Tonight I got to see a conversation at MIT between Hendrik Hertzberg of the New Yorker and Ta-Nehisi Coates, Atlantic author/blogger and currently an MLK Visiting Scholar at MIT. This was a talk on the theme of “What’s the “Journalism” in Opinion Journalism?” and focused on the writerly craft of writing opinion pieces, as Hertzberg does biweekly for “The Talk of the Town” and “TNC” does multiple times a week on his blog, and occasionally in the NY Times.
I wrote about TNC on the occasion of his first talk at MIT two years ago, and since then I have felt a unique sense of pride and respect for the work he does on his blog. Pride, in the sense that as part of “the horde” (his blog commenter community, tho I am but a lurker) I see how his own intellectual pursuits have drawn upon the relationships he develops with his public–plus he is at MIT! Respect, in seeing how he has grown as a writer in the 5 years or so since his blog emerged into broader view. Just in the past month he has been cranking out really amazing work connecting his reading about postwar Europe and the legacy of slavery in the US. So it was great to get the chance to see him and a beacon of the opinion establishment talk.
Quick hit: who are Hertzberg and TNC’s favorite bloggers? No big surprises: both follow Andrew Sullivan, Jim Fallows, Jonathan Chait, Talking Points Memo. RH also likes James Walcott, and TNC also reads Grantland and The Toast (woot! nice to see The Awl’s tentacles reach into these precints).
For my jealous homies who wish they could have been there, some fan’s notes:
- TNC asked whether Hertzberg really had a writing teacher who gave him insights into, for example, the lessons of Orwell on the use of metaphor and avoidance of cliche. RH said that as an editor at the Harvard Crimson all the opinion writers would submit their work to public critique by all the other staff, and that this was the toughest and best instruction he had.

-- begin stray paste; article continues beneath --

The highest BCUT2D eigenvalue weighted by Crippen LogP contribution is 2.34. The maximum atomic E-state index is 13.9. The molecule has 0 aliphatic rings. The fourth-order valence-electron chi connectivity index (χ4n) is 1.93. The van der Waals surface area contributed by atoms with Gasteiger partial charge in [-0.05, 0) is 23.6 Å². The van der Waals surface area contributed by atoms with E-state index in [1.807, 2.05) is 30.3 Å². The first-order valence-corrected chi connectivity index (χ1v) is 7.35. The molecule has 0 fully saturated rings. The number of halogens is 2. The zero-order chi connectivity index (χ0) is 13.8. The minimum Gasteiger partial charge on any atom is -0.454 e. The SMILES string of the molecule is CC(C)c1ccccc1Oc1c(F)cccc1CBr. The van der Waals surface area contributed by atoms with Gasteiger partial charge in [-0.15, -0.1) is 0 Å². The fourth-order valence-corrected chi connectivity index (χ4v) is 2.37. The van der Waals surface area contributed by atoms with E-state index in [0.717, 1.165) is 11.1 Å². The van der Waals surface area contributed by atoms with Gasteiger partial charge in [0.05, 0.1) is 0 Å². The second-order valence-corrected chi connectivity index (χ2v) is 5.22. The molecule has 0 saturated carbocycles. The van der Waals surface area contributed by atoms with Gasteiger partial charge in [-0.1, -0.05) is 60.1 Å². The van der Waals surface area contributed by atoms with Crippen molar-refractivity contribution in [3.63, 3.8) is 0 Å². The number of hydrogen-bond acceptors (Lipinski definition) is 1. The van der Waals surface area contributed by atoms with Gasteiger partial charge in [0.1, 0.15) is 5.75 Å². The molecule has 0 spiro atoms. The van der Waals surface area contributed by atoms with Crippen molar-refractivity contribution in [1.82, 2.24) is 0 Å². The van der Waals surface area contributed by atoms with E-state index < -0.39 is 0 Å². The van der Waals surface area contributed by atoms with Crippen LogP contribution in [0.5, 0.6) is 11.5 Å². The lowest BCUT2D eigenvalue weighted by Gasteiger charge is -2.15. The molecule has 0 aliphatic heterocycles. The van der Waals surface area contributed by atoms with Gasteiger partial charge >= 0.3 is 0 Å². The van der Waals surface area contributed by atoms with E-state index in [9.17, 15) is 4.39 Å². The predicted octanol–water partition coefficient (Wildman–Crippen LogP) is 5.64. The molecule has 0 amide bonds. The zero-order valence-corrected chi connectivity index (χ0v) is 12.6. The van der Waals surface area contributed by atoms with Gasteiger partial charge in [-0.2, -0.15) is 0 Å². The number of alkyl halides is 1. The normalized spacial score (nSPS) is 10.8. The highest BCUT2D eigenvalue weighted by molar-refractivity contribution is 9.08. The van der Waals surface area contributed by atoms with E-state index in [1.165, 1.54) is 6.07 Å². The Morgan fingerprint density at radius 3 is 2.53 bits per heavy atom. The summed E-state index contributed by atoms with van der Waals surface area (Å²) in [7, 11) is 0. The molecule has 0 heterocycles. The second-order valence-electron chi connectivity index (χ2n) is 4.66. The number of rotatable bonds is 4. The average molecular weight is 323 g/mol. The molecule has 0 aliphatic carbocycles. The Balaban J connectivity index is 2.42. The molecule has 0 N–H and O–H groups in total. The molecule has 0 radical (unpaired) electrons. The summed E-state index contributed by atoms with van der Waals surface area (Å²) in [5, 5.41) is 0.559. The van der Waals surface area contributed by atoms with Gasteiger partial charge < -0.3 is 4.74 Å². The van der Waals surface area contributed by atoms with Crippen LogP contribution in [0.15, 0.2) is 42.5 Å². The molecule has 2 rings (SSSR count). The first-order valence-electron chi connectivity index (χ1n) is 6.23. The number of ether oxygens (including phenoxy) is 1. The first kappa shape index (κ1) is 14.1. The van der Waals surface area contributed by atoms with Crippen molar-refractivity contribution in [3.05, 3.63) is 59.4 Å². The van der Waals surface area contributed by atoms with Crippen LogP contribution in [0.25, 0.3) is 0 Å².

- RH said he went to college wanting to be a newspaper man, and that his favorite job at the Crimson was laying out the front page. He said his sense of composing a sentence or an essay drew upon that graphic sense of laying out the newspaper, and arranging the elements of his work.
- On whether opinion writers write beautifully: “Leon Weiseltier’s writing is way more beautiful than his ideas…Beautiful writing attracts readers and gives the possibility of preaching outside the choir”
- In praising TNC, RH said that he possessed “Sitzfleisch,” or the ability to sit for hours focused on writing, as opposed to RH who is a classic tortured writer, pulling at least one all-nighter on a mattress in his office per column
- Both talked about blogging as recreation: it allows you to come up with things that writing a formal essay does not (though in his preview of this talk, TNC pointed at the value of writing within a strict form like the Talk of the Town leader).
- There was a lot of talk about gatekeepers in opinion writing, from the old days with more limited outlets to now where everyone with a Tumblr account is an opinionator, nominally open to the whole world as an audience. TNC said that this explosion of access to the public is part of a broader “end of boredom” environment, in which essay writers need to work even harder to grab readers by collar and say read this, care about this
- The question was posed as to whether our dire state of politics relates to the dire/cheap/silod state of writing? RH said such claims, i.e. of “epistemic closure” on the right, are exaggerated, and that most of journalism has always been about the current equivalent of the Kardashians.
- Sounding the same alarm as Fallows, RH says we blame our problems (on climate change, guns, immigration) and failure to address them on everything except the broken machinery of our government. He said he is such a one-noter on the filibuster and its associated problems that it is a running joke in the New Yorker–but that he believes people are starting to come around to his view on that topic.
- Someone asked about the Snowden/Assange leaks and Glenn Greenwald as “opinionated” journalist vs. “objective” New York Times (along which lines, this interesting debate between Greenwald and NYT ex-editor Bill Keller this week was very interesting). TNC said that he was glad Greenwald raised the question of the Times’ refusal to call US torture by its name, and that such examples show how we hide behind ideas of objectivity and civility to obscure what are in fact very partisan stances.